Jennifer Jenson speaks of play as a means of learning in her article “Digital Games for Education: When Meanings Play”. What she believes they learn is through survival within the game; she states “The learning goal of any educational game is to stay in a game that invites and enables you to learn and try and be things that everyday life defers, the imaginary and the possible selves, worlds and events that are always potentially “in play” in meanings which circulate around us but which lived actuality sets aside in its necessary singularity. (Jenson,597).” In today’s lecture (March 14th, 2013) we looked at a Youtube clip based on online video game addicts that were addicted to World of Warcraft and Call of Duty, these games go outside of reality by allowing the gamer to be a part of a world that is far different from their reality. Why is it that we often look for a means of escape from our everyday lives? With these gamers, they found that online gaming became their life and that was all they thought about when they were not near it and when they were engaging with the game, they were neglecting their friends and family and even schooling.

            I have never been interested in video games such as World of Warcraft or Call of Duty (COD) but recently I have been quite intrigued by a mobile game called “Subway Surf”. While playing it sometimes I do get so involved in the game that I do not notice my surroundings or my facial expression as I leap over trains and try to stay alive. There is a sense of fear within my body that makes me want to continue to play. Jenson also speaks of where our attention is and states: “For in play, to borrow the words philosopher Gilbert Ryle, intelligence is adverbial to attention [23]. This means that whatever a person is paying attention to is where her intelligence is at work (Jenson, 597)”. Relating this to my own life, when the Harry Potter series were slowly being released I would spend days reading the book. All I would do is eat a meal and go right back into my room, lock the door and indulge into this magical world of Wizards and Witches and ‘He Who Must Not Be Named’. I never thought that I was ‘addicted’ to the books, but when a new book was released, I would stay up until 6am reading until my dad would come into my room and tell me to go to school. I used to think “just one more chapter, and I’ll go to bed,” but one chapter became 5 more and I was up all night. When the books were over, all I had were the movies and now that the movies are over and my collection is complete, there is a sense of withdrawal from this world of magic. Relating this back to what Gilber Ryle states, it is where our intelligence is at work because it becomes a huge part of our lives and we feel as though we need it to be happy. In some cases it is luck that the series is over, but now it feels as though I need something as great as that to keep me excited.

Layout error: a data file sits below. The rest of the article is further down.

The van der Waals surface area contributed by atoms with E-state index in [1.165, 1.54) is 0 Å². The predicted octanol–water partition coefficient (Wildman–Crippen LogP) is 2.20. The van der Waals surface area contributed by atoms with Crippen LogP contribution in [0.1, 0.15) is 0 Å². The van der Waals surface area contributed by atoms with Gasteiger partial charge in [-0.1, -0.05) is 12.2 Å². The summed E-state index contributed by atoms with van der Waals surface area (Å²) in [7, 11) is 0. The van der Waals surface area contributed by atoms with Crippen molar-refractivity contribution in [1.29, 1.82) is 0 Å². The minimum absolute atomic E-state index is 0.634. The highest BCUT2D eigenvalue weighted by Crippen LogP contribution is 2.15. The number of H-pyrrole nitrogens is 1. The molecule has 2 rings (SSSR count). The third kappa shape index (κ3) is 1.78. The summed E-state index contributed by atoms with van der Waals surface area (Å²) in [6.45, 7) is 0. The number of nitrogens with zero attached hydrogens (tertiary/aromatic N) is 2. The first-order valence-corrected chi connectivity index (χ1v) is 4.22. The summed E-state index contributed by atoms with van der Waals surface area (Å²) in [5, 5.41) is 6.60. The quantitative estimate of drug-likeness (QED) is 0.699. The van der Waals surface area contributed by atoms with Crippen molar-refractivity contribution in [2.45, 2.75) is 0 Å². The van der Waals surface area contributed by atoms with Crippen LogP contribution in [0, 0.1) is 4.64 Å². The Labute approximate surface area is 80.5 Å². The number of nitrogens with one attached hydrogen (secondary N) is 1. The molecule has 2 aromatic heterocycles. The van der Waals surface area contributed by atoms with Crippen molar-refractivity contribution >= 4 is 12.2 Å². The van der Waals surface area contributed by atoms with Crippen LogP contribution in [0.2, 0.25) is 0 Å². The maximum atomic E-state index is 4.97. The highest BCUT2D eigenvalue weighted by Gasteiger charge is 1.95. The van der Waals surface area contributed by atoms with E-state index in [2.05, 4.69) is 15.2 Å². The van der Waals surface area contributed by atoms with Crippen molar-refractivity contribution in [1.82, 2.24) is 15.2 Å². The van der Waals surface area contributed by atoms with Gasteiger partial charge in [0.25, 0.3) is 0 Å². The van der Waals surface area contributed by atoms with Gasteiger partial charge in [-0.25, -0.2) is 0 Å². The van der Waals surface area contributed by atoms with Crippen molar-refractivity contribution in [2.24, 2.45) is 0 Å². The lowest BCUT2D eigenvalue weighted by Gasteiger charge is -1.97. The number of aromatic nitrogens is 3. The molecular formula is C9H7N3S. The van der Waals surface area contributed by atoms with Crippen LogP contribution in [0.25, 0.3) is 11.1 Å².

Video games, books and television have all had an effect on our lives, some let it take over while others merely allow it to be their means of escape. 


Response To ‘Critical Play’ By Amanda Liotta

I agree with what you have said within your reflection on Critical Play. I also think of video games and board games as well as outdoor games when I think of play. I often think of tag as the number one game for children to play because there is always one person that is considered the ‘outsider’, in which they must tag another person and make them ‘it’. Personally, when I think of the word ‘play’, I think of the words fun and escape to correspond with my images of it. I think back to a time when I didn’t have to write essay after essay or go to lectures and then rush home to change for work. I think of a time when everything was simpler and yes there are consequences towards play because feelings may be hurt because you were chosen last for a team or because you fell as you were running away from the ‘bad guys’. Sometimes these effects of play can intertwine with how you treat others and it is no longer a game, but because reality in the sense that people do not feel as though they fit within the game.

Fitting in is also a key example of critical play, because you feel as though you are a part of something. Last year in January my boyfriend and I went to the Toronto Maple Leafs game against the Montreal Canadiens and it felt as though we were a part of something much larger than just going to the game. As we were walking through Union Station we made friends because of the same interest in the Leafs. People were screaming GO LEAFS GO, which the Habs were giving us looks as if we were on the wrong side. When we got to the arena, the atmosphere in itself was amazing because you were one team against the next and you could truly feel included in the game of hockey. With the game of hockey and sitting in the arena and screaming for the players to get a goal it brought everyone together whether they were Black, White, Chinese, or of Indian ethnicity. There wasn’t an exclusion of who could be there and who could not, but rather, it made you feel remarkable to be a part of that event.